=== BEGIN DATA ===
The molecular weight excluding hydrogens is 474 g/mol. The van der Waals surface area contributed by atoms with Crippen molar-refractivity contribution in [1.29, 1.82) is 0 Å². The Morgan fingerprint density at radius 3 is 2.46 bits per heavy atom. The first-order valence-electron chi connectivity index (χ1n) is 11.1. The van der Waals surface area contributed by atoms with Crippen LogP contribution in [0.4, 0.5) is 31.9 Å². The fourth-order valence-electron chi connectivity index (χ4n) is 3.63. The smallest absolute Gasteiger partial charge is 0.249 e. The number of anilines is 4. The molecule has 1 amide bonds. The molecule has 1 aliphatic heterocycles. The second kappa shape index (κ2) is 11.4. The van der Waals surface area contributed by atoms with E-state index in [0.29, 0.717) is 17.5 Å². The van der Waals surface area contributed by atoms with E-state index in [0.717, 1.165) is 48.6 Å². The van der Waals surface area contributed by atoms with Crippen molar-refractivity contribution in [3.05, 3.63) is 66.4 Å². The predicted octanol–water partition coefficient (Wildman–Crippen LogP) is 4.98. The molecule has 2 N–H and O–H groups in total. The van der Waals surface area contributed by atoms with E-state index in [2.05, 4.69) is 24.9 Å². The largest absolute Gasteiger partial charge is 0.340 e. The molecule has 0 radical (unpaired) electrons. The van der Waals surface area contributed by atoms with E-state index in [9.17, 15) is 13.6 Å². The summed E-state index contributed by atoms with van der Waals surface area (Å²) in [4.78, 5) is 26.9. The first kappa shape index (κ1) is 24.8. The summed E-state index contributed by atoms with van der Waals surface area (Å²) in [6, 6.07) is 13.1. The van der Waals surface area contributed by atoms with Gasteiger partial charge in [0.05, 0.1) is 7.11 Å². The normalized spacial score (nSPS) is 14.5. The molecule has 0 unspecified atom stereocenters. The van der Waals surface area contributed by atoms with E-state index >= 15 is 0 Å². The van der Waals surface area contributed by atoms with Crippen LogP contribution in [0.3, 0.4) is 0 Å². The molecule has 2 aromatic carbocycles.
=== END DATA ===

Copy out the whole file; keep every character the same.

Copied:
The molecular weight excluding hydrogens is 474 g/mol. The van der Waals surface area contributed by atoms with Crippen molar-refractivity contribution in [1.29, 1.82) is 0 Å². The Morgan fingerprint density at radius 3 is 2.46 bits per heavy atom. The first-order valence-electron chi connectivity index (χ1n) is 11.1. The van der Waals surface area contributed by atoms with Crippen LogP contribution in [0.4, 0.5) is 31.9 Å². The fourth-order valence-electron chi connectivity index (χ4n) is 3.63. The smallest absolute Gasteiger partial charge is 0.249 e. The number of anilines is 4. The molecule has 1 amide bonds. The molecule has 1 aliphatic heterocycles. The second kappa shape index (κ2) is 11.4. The van der Waals surface area contributed by atoms with E-state index in [0.29, 0.717) is 17.5 Å². The van der Waals surface area contributed by atoms with E-state index in [0.717, 1.165) is 48.6 Å². The van der Waals surface area contributed by atoms with Crippen molar-refractivity contribution in [3.05, 3.63) is 66.4 Å². The predicted octanol–water partition coefficient (Wildman–Crippen LogP) is 4.98. The molecule has 2 N–H and O–H groups in total. The van der Waals surface area contributed by atoms with E-state index in [2.05, 4.69) is 24.9 Å². The largest absolute Gasteiger partial charge is 0.340 e. The molecule has 0 radical (unpaired) electrons. The van der Waals surface area contributed by atoms with E-state index in [9.17, 15) is 13.6 Å². The summed E-state index contributed by atoms with van der Waals surface area (Å²) in [4.78, 5) is 26.9. The first kappa shape index (κ1) is 24.8. The summed E-state index contributed by atoms with van der Waals surface area (Å²) in [6, 6.07) is 13.1. The van der Waals surface area contributed by atoms with Gasteiger partial charge in [0.05, 0.1) is 7.11 Å². The normalized spacial score (nSPS) is 14.5. The molecule has 0 unspecified atom stereocenters. The van der Waals surface area contributed by atoms with E-state index >= 15 is 0 Å². The van der Waals surface area contributed by atoms with Crippen LogP contribution in [0.3, 0.4) is 0 Å². The molecule has 2 aromatic carbocycles.